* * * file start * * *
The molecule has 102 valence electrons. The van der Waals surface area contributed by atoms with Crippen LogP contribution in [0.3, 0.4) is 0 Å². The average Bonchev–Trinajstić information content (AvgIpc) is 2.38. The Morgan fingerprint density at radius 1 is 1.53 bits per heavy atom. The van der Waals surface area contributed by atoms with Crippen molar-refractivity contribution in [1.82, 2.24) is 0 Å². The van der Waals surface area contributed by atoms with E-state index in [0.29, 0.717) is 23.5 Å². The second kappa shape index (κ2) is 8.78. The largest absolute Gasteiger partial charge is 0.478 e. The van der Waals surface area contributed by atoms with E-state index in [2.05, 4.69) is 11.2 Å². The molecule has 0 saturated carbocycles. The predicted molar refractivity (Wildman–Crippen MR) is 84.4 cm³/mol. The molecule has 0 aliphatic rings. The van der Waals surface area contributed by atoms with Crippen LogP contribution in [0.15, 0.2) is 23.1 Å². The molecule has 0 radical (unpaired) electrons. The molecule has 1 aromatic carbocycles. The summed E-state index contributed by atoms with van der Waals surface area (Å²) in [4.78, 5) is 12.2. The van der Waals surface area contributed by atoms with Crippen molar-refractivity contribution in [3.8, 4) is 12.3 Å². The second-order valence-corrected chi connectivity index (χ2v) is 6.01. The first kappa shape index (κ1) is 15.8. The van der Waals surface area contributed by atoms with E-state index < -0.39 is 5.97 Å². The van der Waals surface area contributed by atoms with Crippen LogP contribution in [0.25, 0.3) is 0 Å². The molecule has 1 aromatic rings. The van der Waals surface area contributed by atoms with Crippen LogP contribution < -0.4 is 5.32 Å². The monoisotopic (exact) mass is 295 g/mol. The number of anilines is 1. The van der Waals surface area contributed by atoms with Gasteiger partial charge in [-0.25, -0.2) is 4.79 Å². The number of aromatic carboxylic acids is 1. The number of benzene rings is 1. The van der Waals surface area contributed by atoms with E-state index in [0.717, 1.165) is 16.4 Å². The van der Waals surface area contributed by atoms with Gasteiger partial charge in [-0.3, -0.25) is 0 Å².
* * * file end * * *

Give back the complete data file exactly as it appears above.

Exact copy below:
The molecule has 102 valence electrons. The van der Waals surface area contributed by atoms with Crippen LogP contribution in [0.3, 0.4) is 0 Å². The average Bonchev–Trinajstić information content (AvgIpc) is 2.38. The Morgan fingerprint density at radius 1 is 1.53 bits per heavy atom. The van der Waals surface area contributed by atoms with Crippen molar-refractivity contribution in [1.82, 2.24) is 0 Å². The van der Waals surface area contributed by atoms with E-state index in [0.29, 0.717) is 23.5 Å². The second kappa shape index (κ2) is 8.78. The largest absolute Gasteiger partial charge is 0.478 e. The van der Waals surface area contributed by atoms with E-state index in [2.05, 4.69) is 11.2 Å². The molecule has 0 saturated carbocycles. The predicted molar refractivity (Wildman–Crippen MR) is 84.4 cm³/mol. The molecule has 0 aliphatic rings. The van der Waals surface area contributed by atoms with Crippen LogP contribution in [0.15, 0.2) is 23.1 Å². The molecule has 0 radical (unpaired) electrons. The molecule has 1 aromatic carbocycles. The summed E-state index contributed by atoms with van der Waals surface area (Å²) in [4.78, 5) is 12.2. The van der Waals surface area contributed by atoms with Crippen molar-refractivity contribution in [3.8, 4) is 12.3 Å². The second-order valence-corrected chi connectivity index (χ2v) is 6.01. The first kappa shape index (κ1) is 15.8. The van der Waals surface area contributed by atoms with E-state index < -0.39 is 5.97 Å². The van der Waals surface area contributed by atoms with Crippen LogP contribution in [0.25, 0.3) is 0 Å². The molecule has 1 aromatic rings. The van der Waals surface area contributed by atoms with Crippen LogP contribution < -0.4 is 5.32 Å². The monoisotopic (exact) mass is 295 g/mol. The number of anilines is 1. The van der Waals surface area contributed by atoms with Gasteiger partial charge in [-0.25, -0.2) is 4.79 Å². The number of aromatic carboxylic acids is 1. The number of benzene rings is 1. The van der Waals surface area contributed by atoms with E-state index in [0.717, 1.165) is 16.4 Å². The van der Waals surface area contributed by atoms with Gasteiger partial charge in [-0.3, -0.25) is 0 Å².